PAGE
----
I just finished running a Demon: the Descent campaign and I figured I would share my impressions. This isn’t quite an Actual Play or a review, if anything it’s somewhere in between. I’m also going to take a glance at the God Machine Chronicle rules, as I never played with them before. Let’s not waste anymore time on introductions and get started.
God Machine rules: These are really good. While there are a few things that I didn’t end up using and am given to understand that the combat math is off now, it’s not something I dealt with as the game was combat light. In paticular, the revised Merit list and Beat system; in conjunction with dramatic failures is really solid. There’s no reason to not use these rules asides from some compatibility issues that you don’t want to bash out, and even then I’d pick and choose the rules.
Demon’s premise: In short, Demon’s premise is that the God-Machine is the enemy and the PCs are Demons, fallen Angels who are now engaged in a Cold War called the Descent. At face value it’s equal measure Le Carre, the Matrix, and Ghost in the Shell with the ability to do games themed after so many other properties. It’s evocative, it’s flexible, it’s awesome.
Demon’s setting: Like any other NWoD game the setting is agnostic for lack of a better term. It lays out how Demon society works in broad strokes and then has the city of Seattle written up. The more freeform nature of Demon compared to say Vampire or Mage means that it’s easier to tailor each game to your needs. Also the vignettes of cities that aren’t Seattle are really good, they resulted in me doing write ups for a bunch of cities that were all different.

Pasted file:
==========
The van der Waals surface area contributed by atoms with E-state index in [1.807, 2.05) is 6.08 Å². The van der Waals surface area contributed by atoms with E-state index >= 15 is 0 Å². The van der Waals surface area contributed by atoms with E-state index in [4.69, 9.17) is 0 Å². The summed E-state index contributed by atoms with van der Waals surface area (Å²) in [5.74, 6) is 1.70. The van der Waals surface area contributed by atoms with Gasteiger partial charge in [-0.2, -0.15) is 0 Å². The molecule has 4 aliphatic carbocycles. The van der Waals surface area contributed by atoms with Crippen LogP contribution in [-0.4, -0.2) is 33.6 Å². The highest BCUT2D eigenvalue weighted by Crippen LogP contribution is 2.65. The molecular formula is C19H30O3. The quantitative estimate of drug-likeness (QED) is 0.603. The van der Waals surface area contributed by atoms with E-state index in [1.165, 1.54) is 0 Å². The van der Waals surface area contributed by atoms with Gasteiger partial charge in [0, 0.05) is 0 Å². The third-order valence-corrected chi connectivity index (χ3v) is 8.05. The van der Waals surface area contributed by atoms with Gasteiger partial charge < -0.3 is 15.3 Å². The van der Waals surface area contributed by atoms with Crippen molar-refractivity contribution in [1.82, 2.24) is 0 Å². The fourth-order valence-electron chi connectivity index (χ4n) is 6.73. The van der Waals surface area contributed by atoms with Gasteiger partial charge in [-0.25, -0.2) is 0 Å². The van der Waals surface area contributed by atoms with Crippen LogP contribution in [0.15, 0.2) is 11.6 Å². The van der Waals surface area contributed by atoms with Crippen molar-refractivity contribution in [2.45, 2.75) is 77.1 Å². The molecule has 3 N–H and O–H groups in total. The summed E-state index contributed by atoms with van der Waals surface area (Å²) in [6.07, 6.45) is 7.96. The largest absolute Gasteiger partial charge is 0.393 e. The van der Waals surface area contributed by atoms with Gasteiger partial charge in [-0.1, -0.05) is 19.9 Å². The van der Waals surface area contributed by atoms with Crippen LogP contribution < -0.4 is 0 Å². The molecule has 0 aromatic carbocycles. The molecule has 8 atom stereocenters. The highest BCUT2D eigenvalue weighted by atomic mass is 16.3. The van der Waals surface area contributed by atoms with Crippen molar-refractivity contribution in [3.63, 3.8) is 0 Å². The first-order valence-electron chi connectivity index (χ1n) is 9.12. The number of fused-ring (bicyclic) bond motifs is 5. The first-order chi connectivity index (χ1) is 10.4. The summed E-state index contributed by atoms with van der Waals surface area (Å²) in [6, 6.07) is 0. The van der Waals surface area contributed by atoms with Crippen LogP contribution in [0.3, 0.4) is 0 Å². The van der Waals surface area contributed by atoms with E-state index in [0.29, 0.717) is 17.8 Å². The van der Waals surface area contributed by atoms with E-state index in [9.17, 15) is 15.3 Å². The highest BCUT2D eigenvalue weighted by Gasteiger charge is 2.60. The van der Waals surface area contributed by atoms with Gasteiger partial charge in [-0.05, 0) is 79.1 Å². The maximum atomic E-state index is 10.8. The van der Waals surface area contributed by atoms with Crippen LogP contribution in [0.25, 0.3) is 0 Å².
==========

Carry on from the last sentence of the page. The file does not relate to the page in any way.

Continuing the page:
Demon’s mechanics (PCs): Making Demon PCs is fun, the character concepts are interesting and the mechanical options are pretty diverse. The thing about Demons is that they have a lot of innate powers and while Aether is incredibly useful, it isn’t all that essential. So from a min/max point of view Suborned Infrastructure is a very powerful Merit and the fact that it’s capped in the book is for a reason. Also, Demons are incredibly powerful, the box in the book about Demons’ goals being very high and only stopped by the power of the God-Machine isn’t kidding. Demons need proper antagonists, mortals are assets to be used by things far more powerful. This is mainly from Embeds and Demonic Forms. With so much power available up front, it means that a ST has to be a bit more thoughtful in antagonists in a way that othe splats haven’t in my experience.
Demon’s mechanics (Other stuff): In a lot of ways, these are how you’ll shape the game to be more specific. Some games won’t care much about Ciphers, others won’t care much about Pacts etc. Nothing really stands out from here either way to be honest.
Stuff I disliked/didn’t make sense: The big one is that Demon’s Virtues and Vices sound good on paper and serve as a good way of conveying the alien nature of Demon. The problem is that neither my players or I could really figure out how these worked in practice. Following on that, there were a few other things, like how Pacts and taking parts of lives works out in play. These issues aren’t insurmountable but do require some improv from the ST.
Overall: I still really like Demon. It handles well for the most part and my main gripes can either be houseruled or require more familiarity with the system. While supplements will no doubt flesh out the game, I don’t feel like they’re really needed. All told,I highly recommend Demon.